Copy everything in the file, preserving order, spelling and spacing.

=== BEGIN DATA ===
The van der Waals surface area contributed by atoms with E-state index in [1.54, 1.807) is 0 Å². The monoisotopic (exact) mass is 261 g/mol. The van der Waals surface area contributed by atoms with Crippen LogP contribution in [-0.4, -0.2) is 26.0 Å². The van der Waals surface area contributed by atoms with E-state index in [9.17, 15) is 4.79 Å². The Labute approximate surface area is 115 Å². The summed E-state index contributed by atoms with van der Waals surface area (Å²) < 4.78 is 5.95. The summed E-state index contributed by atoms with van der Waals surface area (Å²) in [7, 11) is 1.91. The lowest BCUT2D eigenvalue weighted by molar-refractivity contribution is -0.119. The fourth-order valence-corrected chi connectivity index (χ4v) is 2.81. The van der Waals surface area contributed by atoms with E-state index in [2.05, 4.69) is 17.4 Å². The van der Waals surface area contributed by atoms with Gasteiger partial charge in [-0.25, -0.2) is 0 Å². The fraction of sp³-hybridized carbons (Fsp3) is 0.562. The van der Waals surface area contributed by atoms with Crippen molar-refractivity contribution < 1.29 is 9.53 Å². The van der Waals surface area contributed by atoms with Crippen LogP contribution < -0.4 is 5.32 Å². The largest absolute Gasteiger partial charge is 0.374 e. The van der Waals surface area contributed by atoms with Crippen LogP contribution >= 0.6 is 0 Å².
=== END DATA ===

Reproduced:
The van der Waals surface area contributed by atoms with E-state index in [1.54, 1.807) is 0 Å². The monoisotopic (exact) mass is 261 g/mol. The van der Waals surface area contributed by atoms with Crippen LogP contribution in [-0.4, -0.2) is 26.0 Å². The van der Waals surface area contributed by atoms with E-state index in [9.17, 15) is 4.79 Å². The Labute approximate surface area is 115 Å². The summed E-state index contributed by atoms with van der Waals surface area (Å²) < 4.78 is 5.95. The summed E-state index contributed by atoms with van der Waals surface area (Å²) in [7, 11) is 1.91. The lowest BCUT2D eigenvalue weighted by molar-refractivity contribution is -0.119. The fourth-order valence-corrected chi connectivity index (χ4v) is 2.81. The van der Waals surface area contributed by atoms with E-state index in [2.05, 4.69) is 17.4 Å². The van der Waals surface area contributed by atoms with Gasteiger partial charge in [-0.25, -0.2) is 0 Å². The fraction of sp³-hybridized carbons (Fsp3) is 0.562. The van der Waals surface area contributed by atoms with Crippen molar-refractivity contribution < 1.29 is 9.53 Å². The van der Waals surface area contributed by atoms with Crippen LogP contribution < -0.4 is 5.32 Å². The largest absolute Gasteiger partial charge is 0.374 e. The van der Waals surface area contributed by atoms with Crippen LogP contribution >= 0.6 is 0 Å².